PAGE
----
"Major League Baseball is committed to building a culture of diversity and inclusion throughout the game", Manfred said in a release.
Before Wahoo was introduced however, a caricature was already in use in the Cleveland Plain Dealer beginning in 1932 and the "Little Indian", as he came to be known, ran in the paper for thirty years when accompanying stories about the team. The team adopted a "C" as its main logo in recent years. There has been a huge push for it to be removed, while others asserted it is part of the Indians' baseball history.
Commissioner Robert D. Manfred, Jr. announced today that the Cleveland Indians will remove the "Chief Wahoo" logo from their uniforms, effective with the 2019 season.
The polarizing mascot is coming off the team's jersey sleeves and caps starting in the 2019 season, a move that will end Chief Wahoo's presence on the field but may not completely silence those who deem it racist.
This year, White House mentions Jews in Holocaust Memorial Day statement
Regretfully we are witnessing a rise of anti-Semitism related actions and speech in Europe and elsewhere that sow seeds of hate. That statement came under fire Jewish organizations in the United States, including ones affiliated with the Republican party.
Protestors voice their opinion about Cleveland Indians mascot Chief Wahoo outside Progressive Field prior to the game between the Cleveland Indians and the Minnesota Twins on April 4, 2014 in Cleveland, Ohio.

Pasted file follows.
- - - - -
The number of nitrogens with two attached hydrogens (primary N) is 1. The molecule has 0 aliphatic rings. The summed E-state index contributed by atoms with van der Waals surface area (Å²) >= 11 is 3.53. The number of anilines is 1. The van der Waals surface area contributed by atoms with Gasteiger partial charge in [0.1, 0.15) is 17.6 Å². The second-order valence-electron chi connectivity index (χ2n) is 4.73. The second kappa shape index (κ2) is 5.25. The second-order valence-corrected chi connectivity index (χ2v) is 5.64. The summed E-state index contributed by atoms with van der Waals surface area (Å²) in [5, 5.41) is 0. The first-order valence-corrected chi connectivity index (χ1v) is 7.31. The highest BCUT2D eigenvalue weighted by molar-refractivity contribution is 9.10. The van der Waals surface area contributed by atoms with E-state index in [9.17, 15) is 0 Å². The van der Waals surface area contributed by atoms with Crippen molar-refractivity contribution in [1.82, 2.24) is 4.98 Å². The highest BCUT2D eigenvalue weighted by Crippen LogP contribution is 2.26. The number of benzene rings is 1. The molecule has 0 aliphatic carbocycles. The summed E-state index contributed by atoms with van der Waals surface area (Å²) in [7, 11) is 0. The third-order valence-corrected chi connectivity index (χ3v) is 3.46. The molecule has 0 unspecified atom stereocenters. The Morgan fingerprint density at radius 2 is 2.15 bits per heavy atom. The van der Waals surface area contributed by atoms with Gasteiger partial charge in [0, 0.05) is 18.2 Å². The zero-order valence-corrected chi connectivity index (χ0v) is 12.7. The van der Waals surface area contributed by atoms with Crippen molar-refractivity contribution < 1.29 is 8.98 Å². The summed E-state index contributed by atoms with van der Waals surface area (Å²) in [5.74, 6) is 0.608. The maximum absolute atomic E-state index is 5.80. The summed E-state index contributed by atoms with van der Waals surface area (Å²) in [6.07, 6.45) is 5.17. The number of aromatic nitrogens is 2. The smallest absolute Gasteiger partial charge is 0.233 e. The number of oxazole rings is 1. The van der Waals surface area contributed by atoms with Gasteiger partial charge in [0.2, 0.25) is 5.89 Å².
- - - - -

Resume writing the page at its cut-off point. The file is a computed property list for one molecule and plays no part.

In 2016, the Cleveland Indians made the World Series, which put a special spotlight on the team's name and its mascot.
For decades, Native American activists and their supporters have protested the logo, a cartoon of a grinning red-skinned man in a feathered headband.
Naturally, there are baseball fans in Cleveland who are attached to the logo. "It doesn't make any sense to me, unless they want to continue to make what's basically blood money".
She celebrated the fact that instead of just quietly changing the logo, Major League Baseball said it was inappropriate to use.
The Indians, a charter member of the American League, were originally called the Blues when the team debuted in 1901. "For too long, people of color have been stereotyped with these kinds of hurtful symbols - and no symbol is more hurtful than the football team in the nation's capital using a dictionary-defined racial slur as its team name". Last year, a Supreme Court ruling in another case cleared the way for the Redskins to preserve the trademark on its logo. However, the accuracy has been questioned, with author and historian Ellen J. Staurowsky arguing in 1998 that the name change was done more so for exploitative reasons.